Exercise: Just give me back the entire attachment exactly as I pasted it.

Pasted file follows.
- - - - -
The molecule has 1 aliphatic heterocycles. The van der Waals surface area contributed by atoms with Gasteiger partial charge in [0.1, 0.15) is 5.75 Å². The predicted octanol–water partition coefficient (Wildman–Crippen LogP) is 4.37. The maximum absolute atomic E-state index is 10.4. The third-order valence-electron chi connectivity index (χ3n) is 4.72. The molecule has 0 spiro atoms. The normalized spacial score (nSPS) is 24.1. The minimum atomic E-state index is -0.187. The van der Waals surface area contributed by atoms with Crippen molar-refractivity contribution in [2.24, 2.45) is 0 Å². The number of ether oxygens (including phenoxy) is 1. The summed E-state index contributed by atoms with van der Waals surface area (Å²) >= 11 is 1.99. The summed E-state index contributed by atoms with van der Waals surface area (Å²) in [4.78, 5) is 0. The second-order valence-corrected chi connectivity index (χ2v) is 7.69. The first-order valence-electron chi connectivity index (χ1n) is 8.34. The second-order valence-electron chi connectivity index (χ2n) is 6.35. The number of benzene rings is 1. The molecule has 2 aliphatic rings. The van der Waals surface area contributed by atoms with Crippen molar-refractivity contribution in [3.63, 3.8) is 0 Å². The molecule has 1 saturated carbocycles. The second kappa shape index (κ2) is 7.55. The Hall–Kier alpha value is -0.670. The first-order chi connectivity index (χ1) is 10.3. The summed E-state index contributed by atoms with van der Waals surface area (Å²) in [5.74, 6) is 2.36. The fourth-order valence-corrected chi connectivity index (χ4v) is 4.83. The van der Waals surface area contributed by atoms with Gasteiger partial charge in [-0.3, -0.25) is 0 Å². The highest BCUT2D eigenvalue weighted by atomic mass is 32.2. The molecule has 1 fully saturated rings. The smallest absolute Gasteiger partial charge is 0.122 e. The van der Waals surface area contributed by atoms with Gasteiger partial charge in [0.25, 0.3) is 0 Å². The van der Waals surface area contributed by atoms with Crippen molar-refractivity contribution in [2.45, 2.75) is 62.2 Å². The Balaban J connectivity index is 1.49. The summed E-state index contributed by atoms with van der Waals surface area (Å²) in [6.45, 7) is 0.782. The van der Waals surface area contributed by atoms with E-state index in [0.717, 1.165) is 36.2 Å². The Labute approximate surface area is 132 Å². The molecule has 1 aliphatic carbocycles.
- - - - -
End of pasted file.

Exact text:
The molecule has 1 aliphatic heterocycles. The van der Waals surface area contributed by atoms with Gasteiger partial charge in [0.1, 0.15) is 5.75 Å². The predicted octanol–water partition coefficient (Wildman–Crippen LogP) is 4.37. The maximum absolute atomic E-state index is 10.4. The third-order valence-electron chi connectivity index (χ3n) is 4.72. The molecule has 0 spiro atoms. The normalized spacial score (nSPS) is 24.1. The minimum atomic E-state index is -0.187. The van der Waals surface area contributed by atoms with Crippen molar-refractivity contribution in [2.24, 2.45) is 0 Å². The number of ether oxygens (including phenoxy) is 1. The summed E-state index contributed by atoms with van der Waals surface area (Å²) >= 11 is 1.99. The summed E-state index contributed by atoms with van der Waals surface area (Å²) in [4.78, 5) is 0. The second-order valence-corrected chi connectivity index (χ2v) is 7.69. The first-order valence-electron chi connectivity index (χ1n) is 8.34. The second-order valence-electron chi connectivity index (χ2n) is 6.35. The number of benzene rings is 1. The molecule has 2 aliphatic rings. The van der Waals surface area contributed by atoms with Crippen molar-refractivity contribution in [3.63, 3.8) is 0 Å². The molecule has 1 saturated carbocycles. The second kappa shape index (κ2) is 7.55. The Hall–Kier alpha value is -0.670. The first-order chi connectivity index (χ1) is 10.3. The summed E-state index contributed by atoms with van der Waals surface area (Å²) in [5.74, 6) is 2.36. The fourth-order valence-corrected chi connectivity index (χ4v) is 4.83. The van der Waals surface area contributed by atoms with Gasteiger partial charge in [-0.3, -0.25) is 0 Å². The highest BCUT2D eigenvalue weighted by atomic mass is 32.2. The molecule has 1 fully saturated rings. The smallest absolute Gasteiger partial charge is 0.122 e. The van der Waals surface area contributed by atoms with Gasteiger partial charge in [0.25, 0.3) is 0 Å². The van der Waals surface area contributed by atoms with Crippen molar-refractivity contribution in [2.45, 2.75) is 62.2 Å². The Balaban J connectivity index is 1.49. The summed E-state index contributed by atoms with van der Waals surface area (Å²) in [6.45, 7) is 0.782. The van der Waals surface area contributed by atoms with E-state index in [0.717, 1.165) is 36.2 Å². The Labute approximate surface area is 132 Å². The molecule has 1 aliphatic carbocycles.